Magazine article New Criterion

They Came Next

Magazine article New Criterion

They Came Next

Article excerpt

H. W. Brands Heirs of the Founders: The Epic Rivalry of Henry Clay, John Calhoun, and Daniel Webster, the Second Generation of American Giants. Doubleday, 432 pages, $30

Great generals, inventors, actors, scientists, sports stars, and even criminals often live on in the American folk memory. But, at least since the founding era, unless an American politician reaches the White House, he is almost always doomed to historical oblivion.

Everyone, for instance, has heard of William Tecumseh Sherman (1820-91), who rode through Georgia into immortality in the autumn of 1864. But how many know of his younger brother John (1823-1900)? This Sherman served six years as a Congressman and six terms in the Senate. He was Secretary of the Treasury and of State. He ran for the Republican nomination for president three times (coming close in 1888). He even coined the political term "mending fences," and was the principal author of the Sherman Antitrust Act. But I expect not one American in a hundred today could identify him.

There are, to be sure, a few exceptions to this rule. Chief Justice John Marshall made the third branch of government the equal of the other two, with boundless constitutional and historical consequences. William Jennings Bryan was a three-time presidential loser with a golden tongue. Senator Joseph McCarthy's name lives on in both infamy and adjective.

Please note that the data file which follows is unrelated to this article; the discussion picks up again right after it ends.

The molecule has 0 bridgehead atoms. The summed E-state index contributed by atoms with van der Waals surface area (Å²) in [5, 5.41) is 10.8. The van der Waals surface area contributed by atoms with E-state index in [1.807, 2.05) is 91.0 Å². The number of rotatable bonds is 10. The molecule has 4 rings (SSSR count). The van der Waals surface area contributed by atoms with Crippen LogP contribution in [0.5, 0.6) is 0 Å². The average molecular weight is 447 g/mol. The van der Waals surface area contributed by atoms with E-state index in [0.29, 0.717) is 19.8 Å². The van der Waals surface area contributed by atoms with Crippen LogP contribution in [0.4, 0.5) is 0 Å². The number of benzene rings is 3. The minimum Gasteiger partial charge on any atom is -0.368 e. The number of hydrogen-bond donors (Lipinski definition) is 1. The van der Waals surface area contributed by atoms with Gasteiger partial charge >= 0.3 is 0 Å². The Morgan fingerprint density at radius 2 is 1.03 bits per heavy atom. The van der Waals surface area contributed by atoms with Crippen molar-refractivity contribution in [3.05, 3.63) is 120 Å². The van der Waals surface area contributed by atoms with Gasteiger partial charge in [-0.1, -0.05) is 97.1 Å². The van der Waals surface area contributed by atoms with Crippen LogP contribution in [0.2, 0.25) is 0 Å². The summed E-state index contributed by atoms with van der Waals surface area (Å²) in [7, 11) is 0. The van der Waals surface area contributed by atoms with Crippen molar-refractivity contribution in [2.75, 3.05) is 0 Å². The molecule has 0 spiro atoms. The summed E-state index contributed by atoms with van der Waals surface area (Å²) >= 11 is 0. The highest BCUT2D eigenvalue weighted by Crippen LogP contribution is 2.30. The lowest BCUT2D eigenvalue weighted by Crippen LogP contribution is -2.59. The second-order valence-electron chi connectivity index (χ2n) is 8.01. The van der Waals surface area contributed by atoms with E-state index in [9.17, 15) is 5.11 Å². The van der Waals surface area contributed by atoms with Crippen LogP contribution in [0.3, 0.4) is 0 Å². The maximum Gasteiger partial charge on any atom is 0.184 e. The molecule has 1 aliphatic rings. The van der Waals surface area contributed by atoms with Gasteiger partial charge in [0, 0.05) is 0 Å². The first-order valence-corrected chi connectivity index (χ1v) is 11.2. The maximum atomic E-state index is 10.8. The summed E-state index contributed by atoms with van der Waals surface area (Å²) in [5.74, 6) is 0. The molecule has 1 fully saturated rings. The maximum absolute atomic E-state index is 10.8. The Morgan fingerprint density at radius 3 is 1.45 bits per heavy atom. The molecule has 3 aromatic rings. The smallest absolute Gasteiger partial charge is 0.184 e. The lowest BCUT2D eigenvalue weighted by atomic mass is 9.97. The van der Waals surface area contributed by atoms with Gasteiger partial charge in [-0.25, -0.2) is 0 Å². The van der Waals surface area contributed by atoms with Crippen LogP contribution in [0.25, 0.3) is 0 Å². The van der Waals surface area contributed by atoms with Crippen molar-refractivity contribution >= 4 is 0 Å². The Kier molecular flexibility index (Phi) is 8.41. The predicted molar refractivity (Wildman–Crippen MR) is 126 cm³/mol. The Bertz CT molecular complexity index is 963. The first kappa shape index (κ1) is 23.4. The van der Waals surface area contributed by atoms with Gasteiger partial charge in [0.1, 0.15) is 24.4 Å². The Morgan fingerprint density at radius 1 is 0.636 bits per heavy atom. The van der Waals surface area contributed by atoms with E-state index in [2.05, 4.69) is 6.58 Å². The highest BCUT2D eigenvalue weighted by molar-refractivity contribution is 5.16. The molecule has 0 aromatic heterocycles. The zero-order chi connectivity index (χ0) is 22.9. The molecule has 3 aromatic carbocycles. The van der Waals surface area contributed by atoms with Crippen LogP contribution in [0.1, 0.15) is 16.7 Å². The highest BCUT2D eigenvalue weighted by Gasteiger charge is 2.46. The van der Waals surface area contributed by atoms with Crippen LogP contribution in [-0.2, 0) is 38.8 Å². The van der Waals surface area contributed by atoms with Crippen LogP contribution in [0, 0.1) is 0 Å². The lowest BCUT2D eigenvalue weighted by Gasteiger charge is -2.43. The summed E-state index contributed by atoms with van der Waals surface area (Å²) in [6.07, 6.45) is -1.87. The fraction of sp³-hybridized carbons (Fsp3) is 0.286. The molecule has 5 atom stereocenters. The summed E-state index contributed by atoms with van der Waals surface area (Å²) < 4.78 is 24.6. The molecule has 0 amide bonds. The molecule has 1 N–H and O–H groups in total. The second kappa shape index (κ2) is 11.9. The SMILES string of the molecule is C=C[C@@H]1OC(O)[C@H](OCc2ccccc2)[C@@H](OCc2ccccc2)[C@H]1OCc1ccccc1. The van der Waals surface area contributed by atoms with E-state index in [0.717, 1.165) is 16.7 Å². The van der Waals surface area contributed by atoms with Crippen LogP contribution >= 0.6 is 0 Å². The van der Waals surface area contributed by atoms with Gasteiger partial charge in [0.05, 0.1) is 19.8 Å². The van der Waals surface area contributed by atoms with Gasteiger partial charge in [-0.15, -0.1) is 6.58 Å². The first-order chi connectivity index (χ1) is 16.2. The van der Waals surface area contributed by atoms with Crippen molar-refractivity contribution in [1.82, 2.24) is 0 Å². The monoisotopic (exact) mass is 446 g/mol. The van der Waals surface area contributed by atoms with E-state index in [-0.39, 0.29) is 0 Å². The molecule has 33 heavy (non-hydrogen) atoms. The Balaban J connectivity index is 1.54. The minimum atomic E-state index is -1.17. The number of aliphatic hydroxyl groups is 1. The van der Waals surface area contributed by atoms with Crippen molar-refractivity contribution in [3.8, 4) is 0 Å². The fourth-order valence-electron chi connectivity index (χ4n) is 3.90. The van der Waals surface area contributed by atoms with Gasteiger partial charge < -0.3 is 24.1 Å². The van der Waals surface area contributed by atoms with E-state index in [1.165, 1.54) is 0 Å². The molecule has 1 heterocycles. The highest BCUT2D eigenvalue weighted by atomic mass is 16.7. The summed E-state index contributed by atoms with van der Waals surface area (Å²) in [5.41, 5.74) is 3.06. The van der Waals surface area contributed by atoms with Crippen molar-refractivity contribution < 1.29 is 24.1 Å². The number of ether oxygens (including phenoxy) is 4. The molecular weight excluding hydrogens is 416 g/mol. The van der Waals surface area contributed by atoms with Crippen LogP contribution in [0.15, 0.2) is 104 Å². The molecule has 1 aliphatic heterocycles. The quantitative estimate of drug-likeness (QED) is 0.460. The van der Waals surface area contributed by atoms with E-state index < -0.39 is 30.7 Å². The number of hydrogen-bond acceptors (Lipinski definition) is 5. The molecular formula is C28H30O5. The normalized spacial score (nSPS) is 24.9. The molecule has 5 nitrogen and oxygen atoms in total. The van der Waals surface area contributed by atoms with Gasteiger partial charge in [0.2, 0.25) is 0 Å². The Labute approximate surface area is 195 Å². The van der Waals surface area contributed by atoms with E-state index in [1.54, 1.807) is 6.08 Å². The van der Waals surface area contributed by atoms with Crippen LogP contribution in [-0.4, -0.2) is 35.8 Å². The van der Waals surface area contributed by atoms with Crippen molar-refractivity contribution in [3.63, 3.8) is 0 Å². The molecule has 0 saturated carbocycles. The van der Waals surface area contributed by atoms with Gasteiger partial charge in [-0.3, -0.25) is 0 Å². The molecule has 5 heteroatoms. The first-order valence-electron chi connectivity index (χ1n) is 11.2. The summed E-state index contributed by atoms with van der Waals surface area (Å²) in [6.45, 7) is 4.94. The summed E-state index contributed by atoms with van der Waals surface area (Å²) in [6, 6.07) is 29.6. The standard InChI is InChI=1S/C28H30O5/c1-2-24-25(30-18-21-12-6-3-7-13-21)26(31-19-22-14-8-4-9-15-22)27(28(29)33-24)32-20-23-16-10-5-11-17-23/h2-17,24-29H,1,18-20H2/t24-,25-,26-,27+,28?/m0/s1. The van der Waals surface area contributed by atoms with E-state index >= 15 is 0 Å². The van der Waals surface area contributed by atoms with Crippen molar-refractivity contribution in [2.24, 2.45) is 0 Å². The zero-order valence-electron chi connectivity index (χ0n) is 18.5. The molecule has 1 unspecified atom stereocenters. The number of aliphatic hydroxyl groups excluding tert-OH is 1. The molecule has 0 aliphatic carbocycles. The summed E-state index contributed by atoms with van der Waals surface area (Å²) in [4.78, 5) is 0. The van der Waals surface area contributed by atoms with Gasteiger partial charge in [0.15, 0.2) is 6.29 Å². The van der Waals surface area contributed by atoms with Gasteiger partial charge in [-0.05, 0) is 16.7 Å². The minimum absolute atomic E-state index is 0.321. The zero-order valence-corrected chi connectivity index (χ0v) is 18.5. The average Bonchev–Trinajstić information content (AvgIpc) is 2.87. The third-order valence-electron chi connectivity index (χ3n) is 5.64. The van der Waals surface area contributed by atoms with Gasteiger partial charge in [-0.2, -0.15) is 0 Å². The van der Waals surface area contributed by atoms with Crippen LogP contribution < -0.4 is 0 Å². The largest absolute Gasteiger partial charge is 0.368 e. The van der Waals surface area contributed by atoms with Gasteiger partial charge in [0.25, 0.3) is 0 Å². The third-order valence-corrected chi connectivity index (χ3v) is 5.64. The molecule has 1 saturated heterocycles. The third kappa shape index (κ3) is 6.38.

But the most important exceptions to the rule are often referred to as "the great triumvirate": Henry Clay, John C. Calhoun, and Daniel Webster. While none would realize his presidential ambitions, these three men often dominated American politics from the War of 1812 to the Compromise of 1850. It was, admittedly, an era of relatively obscure presidents (with the conspicuous exception of Andrew Jackson, of course). They all sat in both the House and the Senate (and Clay was Speaker). Each served as Secretary of State. Calhoun was also Secretary of War and vice president. In concert some times, in opposition at others, they helped fundamentally to shape the United States's antebellum history.

These three men are the subject of H. W. Brands's latest book, Heirs of the Founders. Brands, who holds an endowed chair in history at the University of Texas, has written or co-written almost thirty books. Twelve of these are biographies, at once scholarly and highly readable, ranging from the life of Benjamin Franklin to that of Ronald Reagan. While each stands alone, read sequentially they constitute a history of this country. Heirs of the Founders is a worthy addition to this already distinguished list.

Henry Clay (1777-1852) was the oldest of the three. Born in Virginia, his family moved west to Lexington, Kentucky, in 1797, and he became a planter and successful lawyer. He always maintained the outlook of a Westerner, favoring "internal improvements" and further westward expansion. While himself a slaveholder, Clay recognized what an evil system it was and sought its eventual extinction. After serving briefly in the Kentucky legislature, he was appointed to fill a brief vacancy in the U.S. Senate. He was only twenty-nine, below the constitutional age requirement, a fact that no one seems to have noticed at the time.

But Clay disliked the rules of the Senate, with its endless debate. His real home was in the House of Representatives, where he won a seat in the election of 1810. A supremely gifted politician, especially when it came to assembling a majority to pass a bill, he was elected Speaker of the House on his very first day in office, a feat no one has accomplished since or is likely to in the future.

If Clay was a Westerner at heart, John C. Calhoun (1782-1850) was a Southerner to his fingertips. Born in Abbeville, South Carolina, he was of Scotch-Irish descent, and he was well endowed with the supposedly belligerent and disputatious nature of that ethnic group. His father was a successful farmer. …

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